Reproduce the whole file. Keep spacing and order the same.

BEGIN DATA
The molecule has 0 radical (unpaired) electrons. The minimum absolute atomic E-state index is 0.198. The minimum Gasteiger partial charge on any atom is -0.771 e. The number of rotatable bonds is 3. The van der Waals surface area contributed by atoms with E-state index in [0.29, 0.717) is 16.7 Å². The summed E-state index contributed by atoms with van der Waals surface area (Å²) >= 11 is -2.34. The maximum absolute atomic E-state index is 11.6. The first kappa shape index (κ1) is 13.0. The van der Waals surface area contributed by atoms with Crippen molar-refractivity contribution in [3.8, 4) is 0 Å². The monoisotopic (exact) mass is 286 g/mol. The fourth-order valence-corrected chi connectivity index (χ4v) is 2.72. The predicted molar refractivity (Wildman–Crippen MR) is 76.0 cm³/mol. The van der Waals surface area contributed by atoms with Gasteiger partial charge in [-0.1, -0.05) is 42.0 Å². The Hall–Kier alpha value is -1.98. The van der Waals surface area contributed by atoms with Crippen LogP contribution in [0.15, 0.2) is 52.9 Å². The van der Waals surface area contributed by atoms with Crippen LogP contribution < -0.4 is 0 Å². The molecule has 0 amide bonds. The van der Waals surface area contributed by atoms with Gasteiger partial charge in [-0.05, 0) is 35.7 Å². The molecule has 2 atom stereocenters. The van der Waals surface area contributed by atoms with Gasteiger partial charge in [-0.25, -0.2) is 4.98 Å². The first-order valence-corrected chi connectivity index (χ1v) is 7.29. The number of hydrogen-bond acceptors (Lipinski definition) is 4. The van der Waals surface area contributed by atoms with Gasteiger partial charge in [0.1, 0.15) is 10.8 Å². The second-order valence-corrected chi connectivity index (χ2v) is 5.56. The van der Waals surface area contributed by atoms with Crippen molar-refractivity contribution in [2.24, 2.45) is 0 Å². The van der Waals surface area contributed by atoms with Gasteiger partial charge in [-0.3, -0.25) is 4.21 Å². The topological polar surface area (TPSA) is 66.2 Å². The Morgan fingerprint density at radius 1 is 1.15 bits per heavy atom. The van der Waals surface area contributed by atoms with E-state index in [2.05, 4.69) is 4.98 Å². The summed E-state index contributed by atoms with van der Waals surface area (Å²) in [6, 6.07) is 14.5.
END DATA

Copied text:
The molecule has 0 radical (unpaired) electrons. The minimum absolute atomic E-state index is 0.198. The minimum Gasteiger partial charge on any atom is -0.771 e. The number of rotatable bonds is 3. The van der Waals surface area contributed by atoms with E-state index in [0.29, 0.717) is 16.7 Å². The summed E-state index contributed by atoms with van der Waals surface area (Å²) >= 11 is -2.34. The maximum absolute atomic E-state index is 11.6. The first kappa shape index (κ1) is 13.0. The van der Waals surface area contributed by atoms with Crippen molar-refractivity contribution in [3.8, 4) is 0 Å². The monoisotopic (exact) mass is 286 g/mol. The fourth-order valence-corrected chi connectivity index (χ4v) is 2.72. The predicted molar refractivity (Wildman–Crippen MR) is 76.0 cm³/mol. The van der Waals surface area contributed by atoms with Gasteiger partial charge in [-0.1, -0.05) is 42.0 Å². The Hall–Kier alpha value is -1.98. The van der Waals surface area contributed by atoms with Crippen LogP contribution in [0.15, 0.2) is 52.9 Å². The van der Waals surface area contributed by atoms with Crippen LogP contribution < -0.4 is 0 Å². The molecule has 0 amide bonds. The van der Waals surface area contributed by atoms with Gasteiger partial charge in [-0.05, 0) is 35.7 Å². The molecule has 2 atom stereocenters. The van der Waals surface area contributed by atoms with Gasteiger partial charge in [-0.25, -0.2) is 4.98 Å². The first-order valence-corrected chi connectivity index (χ1v) is 7.29. The number of hydrogen-bond acceptors (Lipinski definition) is 4. The van der Waals surface area contributed by atoms with Gasteiger partial charge in [0.1, 0.15) is 10.8 Å². The second-order valence-corrected chi connectivity index (χ2v) is 5.56. The van der Waals surface area contributed by atoms with Crippen molar-refractivity contribution in [2.24, 2.45) is 0 Å². The van der Waals surface area contributed by atoms with Gasteiger partial charge in [-0.3, -0.25) is 4.21 Å². The topological polar surface area (TPSA) is 66.2 Å². The Morgan fingerprint density at radius 1 is 1.15 bits per heavy atom. The van der Waals surface area contributed by atoms with E-state index in [2.05, 4.69) is 4.98 Å². The summed E-state index contributed by atoms with van der Waals surface area (Å²) in [6, 6.07) is 14.5.